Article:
A consequence of such metastability is that erroneous data values may be generated. In extreme cases, erroneous control signals may also be generated which may cause valid data to be corrupted. For example, should metastability occur whilst performing an access to a memory device then a corruption of the internal state of the memory may occur.

In order to avoid metastability causing corruption of the internal state of the memory device, write accesses to the memory device may be placed in a write queue. The write accesses are then only allowed to occur once a system level validation process has confirmed that the signals associated with the write access are valid and that no metastability in those signals exists.

However, placing read accesses to the memory in a read queue in an equivalent manner to write accesses would introduce delays when retrieving data. Introducing such delays would adversely reduce the overall performance of the data processing apparatus to unacceptable levels, due to the sensitivity of processing throughput on load latency.

Nevertheless, using signals produced directly by logic which may be metastable could lead to metastable signals in turn being provided to an address decoder used to access the memory. Commonly owned U.S. Pat. No. 7,263,015, the entire contents of which are hereby incorporated by reference, describes latch circuitry for read address signals which produces two outputs for input to the address decoder which in normal operation should be the inverse of each other. In such cases, the decoder uses one of the outputs to select the relevant wordline. However, in the event of metastability arising, the latch circuitry generates the two outputs at the same logic level, causing the address decoder to not activate any wordlines. As a consequence, no corruption in the state stored in the memory can result due to metastability in the read address input.

However, another problem that can arise is that one or more signals used to identify whether a write operation or a read operation should be performed may also suffer from metastability problems. In particular, arbitration techniques are typically provided in order to deal with the occurrence of concurrent read and write access over the common buses, with read accesses being given priority over write accesses. Accordingly, read accesses are performed in preference, with write accesses being placed in the write buffer and postponed until after the write access is confirmed to be error free and no read accesses are outstanding.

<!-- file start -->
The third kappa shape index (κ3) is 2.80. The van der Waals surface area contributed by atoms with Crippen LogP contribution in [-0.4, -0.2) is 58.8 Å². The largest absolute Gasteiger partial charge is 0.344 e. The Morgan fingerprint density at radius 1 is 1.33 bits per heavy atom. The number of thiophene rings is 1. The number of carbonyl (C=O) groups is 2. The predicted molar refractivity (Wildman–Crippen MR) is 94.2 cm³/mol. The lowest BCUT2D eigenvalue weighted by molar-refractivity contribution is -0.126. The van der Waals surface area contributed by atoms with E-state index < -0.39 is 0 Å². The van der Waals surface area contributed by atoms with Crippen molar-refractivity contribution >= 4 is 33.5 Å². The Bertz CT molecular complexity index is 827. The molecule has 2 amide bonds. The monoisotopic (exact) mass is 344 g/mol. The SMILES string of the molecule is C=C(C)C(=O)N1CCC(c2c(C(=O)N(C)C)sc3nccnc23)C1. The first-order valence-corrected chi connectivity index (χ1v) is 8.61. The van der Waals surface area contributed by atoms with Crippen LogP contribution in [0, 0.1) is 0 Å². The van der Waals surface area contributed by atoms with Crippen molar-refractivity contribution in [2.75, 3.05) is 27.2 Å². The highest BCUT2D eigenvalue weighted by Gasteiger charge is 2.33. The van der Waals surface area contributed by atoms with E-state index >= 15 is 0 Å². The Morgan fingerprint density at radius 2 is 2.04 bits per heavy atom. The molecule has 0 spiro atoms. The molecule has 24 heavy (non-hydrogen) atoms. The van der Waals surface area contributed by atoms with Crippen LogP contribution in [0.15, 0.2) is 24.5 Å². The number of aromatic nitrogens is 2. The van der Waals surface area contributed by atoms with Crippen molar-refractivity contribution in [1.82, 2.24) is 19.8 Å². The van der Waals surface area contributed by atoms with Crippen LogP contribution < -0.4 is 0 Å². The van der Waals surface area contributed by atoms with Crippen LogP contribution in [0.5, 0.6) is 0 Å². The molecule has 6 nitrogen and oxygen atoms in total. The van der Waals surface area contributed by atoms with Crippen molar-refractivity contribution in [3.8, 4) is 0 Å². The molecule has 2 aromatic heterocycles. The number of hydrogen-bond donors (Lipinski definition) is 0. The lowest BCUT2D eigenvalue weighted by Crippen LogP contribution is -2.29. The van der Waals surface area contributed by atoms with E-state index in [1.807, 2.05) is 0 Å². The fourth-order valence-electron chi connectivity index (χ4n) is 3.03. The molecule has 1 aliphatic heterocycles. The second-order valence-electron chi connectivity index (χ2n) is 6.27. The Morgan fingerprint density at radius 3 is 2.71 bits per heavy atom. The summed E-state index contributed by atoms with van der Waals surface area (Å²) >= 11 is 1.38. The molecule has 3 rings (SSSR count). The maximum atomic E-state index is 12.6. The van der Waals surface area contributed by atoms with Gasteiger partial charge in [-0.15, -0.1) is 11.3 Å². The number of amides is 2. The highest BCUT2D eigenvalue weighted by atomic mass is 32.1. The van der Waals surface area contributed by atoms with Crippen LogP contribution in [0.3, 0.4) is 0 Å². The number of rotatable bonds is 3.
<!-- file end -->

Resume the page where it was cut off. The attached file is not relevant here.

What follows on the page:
Often such arbitration techniques make use of a signal generated by the processing circuitry to indicate whether a read access is to take place. If such a signal is metastable then this may cause metastable signals to be used directly in the arbitration of data accesses. This in turn can result in many different types of errors occurring when accessing data. In an extreme case, these errors may cause the data to become corrupted. It will be appreciated that corrupting data is undesirable at the best of times; however, data corruption due to metastability is particularly disadvantageous since it will be almost impossible to determine the corruption occurred since it is extremely unlikely that the status of the signals causing the corruption can be determined.

Commonly owned U.S. patent application Ser. Nos. 11/121,309 and 12/068,598, the entire contents of which are hereby incorporated by reference, describe a prediction mechanism, where an indication that an instruction is to be processed by the pipelined data processing apparatus is received and a memory access prediction signal is then generated. The memory access prediction signal has a value indicative of whether or not the instruction is likely to cause a read access from a memory. Hence, an indication is provided when the instruction is likely to cause a read access. A predicted memory access control signal is generated from the memory access prediction signal.

The predicted memory access control signal is generated in a way which prevents any metastability being present in that signal. This is achieved by the predicted memory access control signal achieving and maintaining a valid logic level for at least a sampling period. A read access can then be initiated in the event that it is predicted that a read access is likely to occur.

In this way, a signal used to initiate a read access can be generated in a way which ensures that it will have no metastability. This is possible because that signal is merely a prediction signal rather than the decoded instruction itself and, hence, can be generated much earlier in the pipeline. Because the prediction signal is generated much earlier in the pipeline, it can be ensured that the signal used to cause the memory access has no metastability.

Whilst the above approach removes the possibility that metastable signals are used directly in the arbitration of data accesses, it requires the use of a prediction signal, which will hence require the need for correction mechanisms in the event that the prediction later proves to be wrong, thereby increasing complexity of the data processing apparatus. Accordingly it would be desirable to provide an improved technique for avoiding metastable signals being used in the arbitration of data accesses in a way which could corrupt state of the memory device.